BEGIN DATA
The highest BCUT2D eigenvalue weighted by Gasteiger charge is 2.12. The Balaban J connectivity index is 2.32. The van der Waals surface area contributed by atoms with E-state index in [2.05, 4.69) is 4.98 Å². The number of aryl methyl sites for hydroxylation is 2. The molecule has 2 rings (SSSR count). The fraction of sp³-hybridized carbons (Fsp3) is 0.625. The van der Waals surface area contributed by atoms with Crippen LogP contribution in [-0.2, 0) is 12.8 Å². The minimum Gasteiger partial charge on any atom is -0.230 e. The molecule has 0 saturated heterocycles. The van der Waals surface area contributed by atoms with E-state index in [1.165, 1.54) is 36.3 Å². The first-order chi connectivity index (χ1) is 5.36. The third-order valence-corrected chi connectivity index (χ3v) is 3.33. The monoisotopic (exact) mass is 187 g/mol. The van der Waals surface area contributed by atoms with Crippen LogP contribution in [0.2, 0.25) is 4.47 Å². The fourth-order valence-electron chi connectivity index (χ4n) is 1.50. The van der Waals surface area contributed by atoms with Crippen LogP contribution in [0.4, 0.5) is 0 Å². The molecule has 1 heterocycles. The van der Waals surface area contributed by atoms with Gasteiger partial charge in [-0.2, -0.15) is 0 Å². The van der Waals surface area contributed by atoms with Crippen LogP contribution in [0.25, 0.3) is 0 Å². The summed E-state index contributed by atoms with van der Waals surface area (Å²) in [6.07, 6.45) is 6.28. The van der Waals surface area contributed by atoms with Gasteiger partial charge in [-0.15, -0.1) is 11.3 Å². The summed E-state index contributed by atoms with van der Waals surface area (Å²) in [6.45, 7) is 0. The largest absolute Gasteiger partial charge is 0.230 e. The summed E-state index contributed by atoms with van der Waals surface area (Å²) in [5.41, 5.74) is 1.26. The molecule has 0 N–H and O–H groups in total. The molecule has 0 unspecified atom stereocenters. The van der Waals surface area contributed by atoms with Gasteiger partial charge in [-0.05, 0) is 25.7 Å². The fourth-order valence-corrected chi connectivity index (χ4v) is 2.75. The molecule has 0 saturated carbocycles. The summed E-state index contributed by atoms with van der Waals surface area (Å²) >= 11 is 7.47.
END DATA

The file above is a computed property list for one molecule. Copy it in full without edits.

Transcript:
The highest BCUT2D eigenvalue weighted by Gasteiger charge is 2.12. The Balaban J connectivity index is 2.32. The van der Waals surface area contributed by atoms with E-state index in [2.05, 4.69) is 4.98 Å². The number of aryl methyl sites for hydroxylation is 2. The molecule has 2 rings (SSSR count). The fraction of sp³-hybridized carbons (Fsp3) is 0.625. The van der Waals surface area contributed by atoms with Crippen LogP contribution in [-0.2, 0) is 12.8 Å². The minimum Gasteiger partial charge on any atom is -0.230 e. The molecule has 0 saturated heterocycles. The van der Waals surface area contributed by atoms with E-state index in [1.165, 1.54) is 36.3 Å². The first-order chi connectivity index (χ1) is 5.36. The third-order valence-corrected chi connectivity index (χ3v) is 3.33. The monoisotopic (exact) mass is 187 g/mol. The van der Waals surface area contributed by atoms with Crippen LogP contribution in [0.2, 0.25) is 4.47 Å². The fourth-order valence-electron chi connectivity index (χ4n) is 1.50. The van der Waals surface area contributed by atoms with Crippen LogP contribution in [0.4, 0.5) is 0 Å². The molecule has 1 heterocycles. The van der Waals surface area contributed by atoms with Gasteiger partial charge in [-0.2, -0.15) is 0 Å². The van der Waals surface area contributed by atoms with Crippen LogP contribution in [0.25, 0.3) is 0 Å². The summed E-state index contributed by atoms with van der Waals surface area (Å²) in [6.07, 6.45) is 6.28. The van der Waals surface area contributed by atoms with Gasteiger partial charge in [-0.15, -0.1) is 11.3 Å². The summed E-state index contributed by atoms with van der Waals surface area (Å²) in [6.45, 7) is 0. The largest absolute Gasteiger partial charge is 0.230 e. The summed E-state index contributed by atoms with van der Waals surface area (Å²) in [5.41, 5.74) is 1.26. The molecule has 0 N–H and O–H groups in total. The molecule has 0 unspecified atom stereocenters. The van der Waals surface area contributed by atoms with Gasteiger partial charge in [-0.05, 0) is 25.7 Å². The fourth-order valence-corrected chi connectivity index (χ4v) is 2.75. The molecule has 0 saturated carbocycles. The summed E-state index contributed by atoms with van der Waals surface area (Å²) >= 11 is 7.47.